According to the media, erythritol purportedly causes heart attacks. In actuality, metabolically unhealthy people convert glucose to erythritol. Here's the details about high blood levels of erythritol and heart disease.
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00:00 Erythritol is a zero-calorie sugar-free sweetener.
00:40 Blood levels of erythritol were independently associated with a higher risk for having a future cardiovascular-related event over the course of the study.
01:00 In obesity and metabolic disease, glucose and fructose are converted into erythritol.
02:40 The study did not test for erythritol consumption, just blood levels and outcomes.
03:20 8 test subjects consumed 30 gm of erythritol per day for seven days and had higher blood levels of erythritol.
05:10 Sucralose, aspartame, and Ace-K have challenges.
05:25 Stevia, monk fruit, and xylitol offer a little sweet taste and can be used in moderation.
05:58 Preloading with a stevia-sweetened beverage before lunch decreased post meal glucose and reduced appetite.
06:30 Consuming stevia and monk fruit favorably effects blood sugar control.
Hootman, K. C. et al. Erythritol is a pentose-phosphate pathway metabolite and associated with adiposity gain in young adults. Proc National Acad Sci 114, E4233–E4240 (2017).
Witkowski, M., Nemet, I., Alamri, H. et al. The artificial sweetener erythritol and cardiovascular event risk. Nat Med (2023). https://doi.org/10.1038/s41591-023-02223-9
Stamataki, N. S. et al. Stevia Beverage Consumption prior to Lunch Reduces Appetite and Total Energy Intake without Affecting Glycemia or Attentional Bias to Food Cues: A Double-Blind Randomized Controlled Trial in Healthy Adults. J Nutrition 150, 1126–1134 (2020).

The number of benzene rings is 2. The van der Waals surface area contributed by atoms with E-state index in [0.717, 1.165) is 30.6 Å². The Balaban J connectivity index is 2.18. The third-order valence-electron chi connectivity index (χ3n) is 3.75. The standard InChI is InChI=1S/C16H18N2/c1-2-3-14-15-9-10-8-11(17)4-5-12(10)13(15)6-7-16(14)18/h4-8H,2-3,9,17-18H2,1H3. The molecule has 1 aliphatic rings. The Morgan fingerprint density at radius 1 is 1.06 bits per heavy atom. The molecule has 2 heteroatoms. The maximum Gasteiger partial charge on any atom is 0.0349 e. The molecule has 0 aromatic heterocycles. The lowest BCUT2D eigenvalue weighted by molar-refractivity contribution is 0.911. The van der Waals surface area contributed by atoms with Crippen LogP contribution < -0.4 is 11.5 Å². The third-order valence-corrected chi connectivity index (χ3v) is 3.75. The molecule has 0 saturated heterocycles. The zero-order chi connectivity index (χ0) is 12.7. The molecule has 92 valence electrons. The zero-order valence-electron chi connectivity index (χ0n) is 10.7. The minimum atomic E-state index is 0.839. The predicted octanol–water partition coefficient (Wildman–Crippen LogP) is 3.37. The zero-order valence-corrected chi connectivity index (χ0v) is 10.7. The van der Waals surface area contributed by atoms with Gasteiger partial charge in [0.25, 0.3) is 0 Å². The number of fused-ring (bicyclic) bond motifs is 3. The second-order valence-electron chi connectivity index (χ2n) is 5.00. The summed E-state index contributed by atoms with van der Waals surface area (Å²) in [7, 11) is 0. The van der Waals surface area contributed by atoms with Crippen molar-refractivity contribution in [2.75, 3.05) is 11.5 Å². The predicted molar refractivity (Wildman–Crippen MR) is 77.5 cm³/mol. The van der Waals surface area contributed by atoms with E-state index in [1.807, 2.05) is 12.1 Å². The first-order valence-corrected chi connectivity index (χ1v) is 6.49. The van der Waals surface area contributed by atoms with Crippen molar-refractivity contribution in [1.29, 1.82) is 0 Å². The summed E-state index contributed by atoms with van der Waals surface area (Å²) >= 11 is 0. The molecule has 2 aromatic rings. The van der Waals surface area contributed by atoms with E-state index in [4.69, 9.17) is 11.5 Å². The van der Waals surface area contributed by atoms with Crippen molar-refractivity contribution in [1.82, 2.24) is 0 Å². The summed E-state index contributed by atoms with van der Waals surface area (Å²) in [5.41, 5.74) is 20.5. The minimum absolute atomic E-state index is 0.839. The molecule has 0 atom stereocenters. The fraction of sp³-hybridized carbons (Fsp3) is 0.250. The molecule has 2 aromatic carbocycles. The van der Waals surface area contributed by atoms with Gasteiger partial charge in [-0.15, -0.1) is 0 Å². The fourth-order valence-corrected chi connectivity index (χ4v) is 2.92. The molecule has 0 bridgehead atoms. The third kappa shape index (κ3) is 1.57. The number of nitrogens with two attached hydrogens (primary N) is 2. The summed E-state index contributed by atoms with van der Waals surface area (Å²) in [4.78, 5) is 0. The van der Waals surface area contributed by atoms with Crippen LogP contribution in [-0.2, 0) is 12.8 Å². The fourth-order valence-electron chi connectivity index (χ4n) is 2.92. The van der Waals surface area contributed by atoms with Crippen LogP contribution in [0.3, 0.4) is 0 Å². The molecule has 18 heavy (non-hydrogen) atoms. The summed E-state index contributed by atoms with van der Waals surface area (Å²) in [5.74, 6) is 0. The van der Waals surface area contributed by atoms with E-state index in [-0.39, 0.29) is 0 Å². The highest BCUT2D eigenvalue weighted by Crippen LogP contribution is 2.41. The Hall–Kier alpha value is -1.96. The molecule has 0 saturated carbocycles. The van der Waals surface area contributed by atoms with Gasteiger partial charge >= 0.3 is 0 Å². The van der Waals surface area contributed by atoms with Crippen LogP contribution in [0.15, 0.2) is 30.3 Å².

Chowdhury, A. I. et al. Effect of stevia leaves (Stevia rebaudiana Bertoni) on diabetes: A systematic review and meta‐analysis of preclinical studies. Food Sci Nutrition 10, 2868–2878 (2022).
You didn’t really point out the effects of Stevia Leaf extract to the cardio effects such as increase of blood clots.
We are older (79) and used Stevia for some time and stopped using (several years ago) after a TIA event.
Thank you for breaking this down. I had heard the headline and got worried, because I use this in my coffee each day, but I really appreciate you going to the scientific article itself and analyzing it directly. This gives me some reassurance that as long as I don’t go overboard, it’ll be fine.
Don’t you think reduced post-postprandial blood glucose level is actually (possibly) indicative of a worse outcome: that stevia and other sweeteners can elicit an insulin response, thereby shuttling glucose out of the blood stream and producing this result? There are studies showing that blood insulin levels after stevia spike later and at a higher level than after a glucose load.